Click on the Select Feeds button. The message box in Figure 31 displays.
Figure 31-8 Nutrient content expressed on a dry matter basis. Feedstuffs are listed first by selection status, then, within the same selection status, by decreasing protein content, then, within the same protein content, alphabetically.
Explore the table. Note the nutrients listed as column headings. Note also that the table ends at row 200. You select feedstuffs for use in making two different products: (1) a blend to be mixed and sold bagged or bulk, and (2) a ration to be fed directly to the animal.
Select the feedstuffs in Table 31-2 by placing a 1 in the column to the left of the feedstuff name. All unselected feedstuffs should have a 0 value in the column to the left of the feedstuff name. If you wish to group feedstuffs but not select them, you would place a value between 0 and 1 to the left of the feedstuff name.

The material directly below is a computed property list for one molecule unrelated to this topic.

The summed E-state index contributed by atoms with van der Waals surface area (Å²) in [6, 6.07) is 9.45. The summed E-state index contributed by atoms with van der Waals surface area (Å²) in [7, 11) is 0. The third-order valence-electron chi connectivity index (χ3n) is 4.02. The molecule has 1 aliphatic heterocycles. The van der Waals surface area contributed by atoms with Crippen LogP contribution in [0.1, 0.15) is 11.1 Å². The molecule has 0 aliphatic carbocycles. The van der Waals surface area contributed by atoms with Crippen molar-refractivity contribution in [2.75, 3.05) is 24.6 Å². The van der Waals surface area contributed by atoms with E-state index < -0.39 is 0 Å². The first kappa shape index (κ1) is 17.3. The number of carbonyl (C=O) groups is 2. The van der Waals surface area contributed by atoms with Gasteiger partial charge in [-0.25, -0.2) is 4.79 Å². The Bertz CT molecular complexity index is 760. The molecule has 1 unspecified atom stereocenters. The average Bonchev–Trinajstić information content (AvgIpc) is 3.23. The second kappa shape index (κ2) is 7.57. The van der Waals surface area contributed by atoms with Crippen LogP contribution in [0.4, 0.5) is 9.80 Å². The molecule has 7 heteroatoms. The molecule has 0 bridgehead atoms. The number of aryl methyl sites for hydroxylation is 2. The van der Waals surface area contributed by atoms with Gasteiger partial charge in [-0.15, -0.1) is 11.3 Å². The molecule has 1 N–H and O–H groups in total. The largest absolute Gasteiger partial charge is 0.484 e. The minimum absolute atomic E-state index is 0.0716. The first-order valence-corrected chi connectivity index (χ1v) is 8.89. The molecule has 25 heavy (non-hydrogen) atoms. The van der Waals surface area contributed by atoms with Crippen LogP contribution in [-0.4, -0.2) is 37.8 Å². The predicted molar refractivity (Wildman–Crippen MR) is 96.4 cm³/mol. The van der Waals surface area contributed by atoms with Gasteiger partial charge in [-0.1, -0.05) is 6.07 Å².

Strike ENTER and F2.
Selected feedstuffs and their analyses are copied to several locations in the Workbook.
Make Ration Procedure
Click on the Make Ration button. The message box shown in Figure 31-9 displays.
Figure 31-9 ENTER POUNDS TO FEED IN COLUMN B. TOGGLE BETWEEN NUTRIENT WEIGHTS AND CONCENTRATIONS USING THE F5 KEY, RATION AND FEED CONTRIBUTIONS USING THE F6 KEY. WHEN DONE STRIKE F1. Cell is highlighted in red if nutrient provided is poorly matched with nutrient target. The lower limit is taken as 96 to 100 percent of target, depending on the nutrient. The source of upper limits of acceptable mineral is the National Research Council, 1986, Nutrient Requirements of Cats; the NRC, 1987, Vitamin Tolerance of Animals; and the author, based on probable adverse effects on health. For other nutrients, the upper limit is based on unreasonable excess and the expense of unnecessary supplementation. See Table 31-4 for specifics.